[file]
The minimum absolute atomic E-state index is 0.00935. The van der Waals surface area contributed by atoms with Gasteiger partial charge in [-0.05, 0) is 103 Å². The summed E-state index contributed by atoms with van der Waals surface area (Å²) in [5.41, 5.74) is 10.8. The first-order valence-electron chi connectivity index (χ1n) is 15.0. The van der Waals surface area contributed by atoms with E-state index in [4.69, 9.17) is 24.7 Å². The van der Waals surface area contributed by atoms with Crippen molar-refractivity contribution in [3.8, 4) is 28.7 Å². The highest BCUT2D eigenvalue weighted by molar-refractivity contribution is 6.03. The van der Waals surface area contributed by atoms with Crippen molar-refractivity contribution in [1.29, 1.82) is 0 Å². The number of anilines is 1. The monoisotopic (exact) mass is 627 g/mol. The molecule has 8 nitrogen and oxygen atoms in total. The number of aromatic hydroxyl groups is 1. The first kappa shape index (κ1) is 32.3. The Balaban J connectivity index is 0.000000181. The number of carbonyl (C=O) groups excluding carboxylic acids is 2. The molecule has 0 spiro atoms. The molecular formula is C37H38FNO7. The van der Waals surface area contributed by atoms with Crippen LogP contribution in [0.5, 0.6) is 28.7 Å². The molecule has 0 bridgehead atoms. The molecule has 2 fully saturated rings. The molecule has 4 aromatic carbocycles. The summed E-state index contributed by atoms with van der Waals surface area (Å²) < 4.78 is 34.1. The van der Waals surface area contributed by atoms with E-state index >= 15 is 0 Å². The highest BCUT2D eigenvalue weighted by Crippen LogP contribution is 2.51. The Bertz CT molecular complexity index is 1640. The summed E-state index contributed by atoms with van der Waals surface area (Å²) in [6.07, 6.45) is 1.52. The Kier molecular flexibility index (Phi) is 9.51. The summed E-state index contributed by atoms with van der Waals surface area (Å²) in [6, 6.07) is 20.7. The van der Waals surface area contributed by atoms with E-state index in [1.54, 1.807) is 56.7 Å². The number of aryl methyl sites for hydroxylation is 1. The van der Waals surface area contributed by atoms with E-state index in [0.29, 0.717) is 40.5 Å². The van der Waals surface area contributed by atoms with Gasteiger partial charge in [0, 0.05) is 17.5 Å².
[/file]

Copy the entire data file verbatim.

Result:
The minimum absolute atomic E-state index is 0.00935. The van der Waals surface area contributed by atoms with Gasteiger partial charge in [-0.05, 0) is 103 Å². The summed E-state index contributed by atoms with van der Waals surface area (Å²) in [5.41, 5.74) is 10.8. The first-order valence-electron chi connectivity index (χ1n) is 15.0. The van der Waals surface area contributed by atoms with E-state index in [4.69, 9.17) is 24.7 Å². The van der Waals surface area contributed by atoms with Crippen molar-refractivity contribution in [3.8, 4) is 28.7 Å². The highest BCUT2D eigenvalue weighted by molar-refractivity contribution is 6.03. The van der Waals surface area contributed by atoms with Crippen molar-refractivity contribution in [1.29, 1.82) is 0 Å². The number of anilines is 1. The monoisotopic (exact) mass is 627 g/mol. The molecule has 8 nitrogen and oxygen atoms in total. The number of aromatic hydroxyl groups is 1. The first kappa shape index (κ1) is 32.3. The Balaban J connectivity index is 0.000000181. The number of carbonyl (C=O) groups excluding carboxylic acids is 2. The molecule has 0 spiro atoms. The molecular formula is C37H38FNO7. The van der Waals surface area contributed by atoms with Crippen LogP contribution in [0.5, 0.6) is 28.7 Å². The molecule has 0 bridgehead atoms. The molecule has 2 fully saturated rings. The molecule has 4 aromatic carbocycles. The summed E-state index contributed by atoms with van der Waals surface area (Å²) < 4.78 is 34.1. The van der Waals surface area contributed by atoms with E-state index >= 15 is 0 Å². The highest BCUT2D eigenvalue weighted by Crippen LogP contribution is 2.51. The Bertz CT molecular complexity index is 1640. The summed E-state index contributed by atoms with van der Waals surface area (Å²) in [6.07, 6.45) is 1.52. The Kier molecular flexibility index (Phi) is 9.51. The summed E-state index contributed by atoms with van der Waals surface area (Å²) in [6, 6.07) is 20.7. The van der Waals surface area contributed by atoms with E-state index in [1.54, 1.807) is 56.7 Å². The number of aryl methyl sites for hydroxylation is 1. The van der Waals surface area contributed by atoms with E-state index in [0.29, 0.717) is 40.5 Å². The van der Waals surface area contributed by atoms with Gasteiger partial charge in [0, 0.05) is 17.5 Å².